Coronavirus UK: What to do if your dog is infected? Can dogs catch the coronavirus?

The raging coronavirus disease (COVID-19) is speedily spreading around the world, with rising human death toll currently standing at 1,384. Little is known about the contagious virus, although some experts believe it has come from animals, leading many to fear for the lives of their pets.

Can dogs catch the coronavirus?

The canine coronavirus disease can infect dogs, with puppies in particular adversely affected.

The untreatable canine coronavirus is different to the human version and does not affect people.

Fortunately coronavirus is normally short-lived, but may cause considerable discomfort for a few days in infected dogs.

The cause is a virus of the Coronaviridae family, which gets its name from its resemblance to a coronet, or a small crown made of ornaments fixed on a metal ring.

How is canine coronavirus transmitted?

Most cases of the dog form of coronavirus are contracted by contact with infected faecal matter.

Dogs can also become infected by eating from contaminated food bowls or direct contact with infected dogs.

Close contact and unsanitary conditions can also lead to coronavirus transmission.

The incubation period of canine coronavirus from ingestion to clinical signs is up to four days, while the illness can last up to ten days.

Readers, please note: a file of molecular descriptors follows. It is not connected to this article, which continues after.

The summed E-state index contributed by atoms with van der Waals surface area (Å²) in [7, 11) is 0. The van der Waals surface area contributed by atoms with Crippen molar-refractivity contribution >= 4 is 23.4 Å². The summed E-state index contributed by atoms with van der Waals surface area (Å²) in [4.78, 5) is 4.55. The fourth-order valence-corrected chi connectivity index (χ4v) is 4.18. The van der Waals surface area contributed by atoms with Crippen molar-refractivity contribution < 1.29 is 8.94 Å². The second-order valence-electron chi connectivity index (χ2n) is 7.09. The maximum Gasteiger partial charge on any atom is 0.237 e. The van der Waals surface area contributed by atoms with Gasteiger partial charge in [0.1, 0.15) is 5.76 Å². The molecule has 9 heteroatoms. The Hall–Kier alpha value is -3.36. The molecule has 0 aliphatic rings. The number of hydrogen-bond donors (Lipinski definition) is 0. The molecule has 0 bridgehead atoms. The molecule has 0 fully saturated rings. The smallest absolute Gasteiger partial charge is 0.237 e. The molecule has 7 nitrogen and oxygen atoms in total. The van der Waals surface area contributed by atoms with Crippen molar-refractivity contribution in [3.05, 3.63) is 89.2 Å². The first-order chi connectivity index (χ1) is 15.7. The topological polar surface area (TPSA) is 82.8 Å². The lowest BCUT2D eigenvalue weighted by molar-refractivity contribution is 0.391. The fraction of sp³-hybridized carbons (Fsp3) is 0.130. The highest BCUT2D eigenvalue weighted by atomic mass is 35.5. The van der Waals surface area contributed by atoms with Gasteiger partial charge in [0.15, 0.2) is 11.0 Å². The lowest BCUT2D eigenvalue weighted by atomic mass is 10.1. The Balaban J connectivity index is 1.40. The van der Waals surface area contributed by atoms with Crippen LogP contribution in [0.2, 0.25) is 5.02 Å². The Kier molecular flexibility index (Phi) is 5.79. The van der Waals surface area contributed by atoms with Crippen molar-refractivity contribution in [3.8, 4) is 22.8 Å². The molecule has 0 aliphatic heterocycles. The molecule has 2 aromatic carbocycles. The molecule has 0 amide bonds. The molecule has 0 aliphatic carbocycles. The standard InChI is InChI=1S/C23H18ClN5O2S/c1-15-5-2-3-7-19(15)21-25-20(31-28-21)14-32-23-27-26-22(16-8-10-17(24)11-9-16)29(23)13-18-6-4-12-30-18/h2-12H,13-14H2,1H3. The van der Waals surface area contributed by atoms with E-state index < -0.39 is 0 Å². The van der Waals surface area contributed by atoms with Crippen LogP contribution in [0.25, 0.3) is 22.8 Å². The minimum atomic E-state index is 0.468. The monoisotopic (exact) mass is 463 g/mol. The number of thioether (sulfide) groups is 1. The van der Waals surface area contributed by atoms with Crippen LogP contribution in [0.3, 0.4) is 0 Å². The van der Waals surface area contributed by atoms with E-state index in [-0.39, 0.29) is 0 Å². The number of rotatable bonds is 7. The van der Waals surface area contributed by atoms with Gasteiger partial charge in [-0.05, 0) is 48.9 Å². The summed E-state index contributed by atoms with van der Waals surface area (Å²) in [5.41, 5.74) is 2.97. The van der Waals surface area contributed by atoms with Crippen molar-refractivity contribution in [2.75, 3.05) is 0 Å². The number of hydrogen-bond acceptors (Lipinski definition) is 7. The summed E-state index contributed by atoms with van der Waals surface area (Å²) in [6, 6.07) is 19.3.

Secondary infections by bacteria, parasites and other viruses may develop and prolong illness and recovery.

Dogs may be carriers of the disease for up to six months after infection of the virus.

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What are the signs of canine coronavirus?

Most coronavirus infections are subclinical, meaning not severe enough to present observable symptoms, and produce few clinical signs in dogs.

However, infections can occasionally trigger more severe symptoms, especially in puppies.

The most typical symptom of canine coronavirus is diarrhoea, usually sudden in onset.

This is usually followed by a period of torpor and decrease in appetite.

Stools are loose, with a particularly unpleasant odour and may contain blood or mucus.

If a young puppy has a mixed infection, for instance both coronavirus and parvovirus, expect the illness to be more severe.

Can other diseases be confused with canine coronavirus?

Dogs can have diarrhoea for numerous reasons.

Severe cases of the dog form of coronavirus can be easily confused with parvovirus and they may occur at the same time.

Dog owners should always book an appointment with their vet if their pet has diarrhoea lasting longer than 24 hours.

This is particularly the case if this period is associated with lack of energy or loss of appetite.

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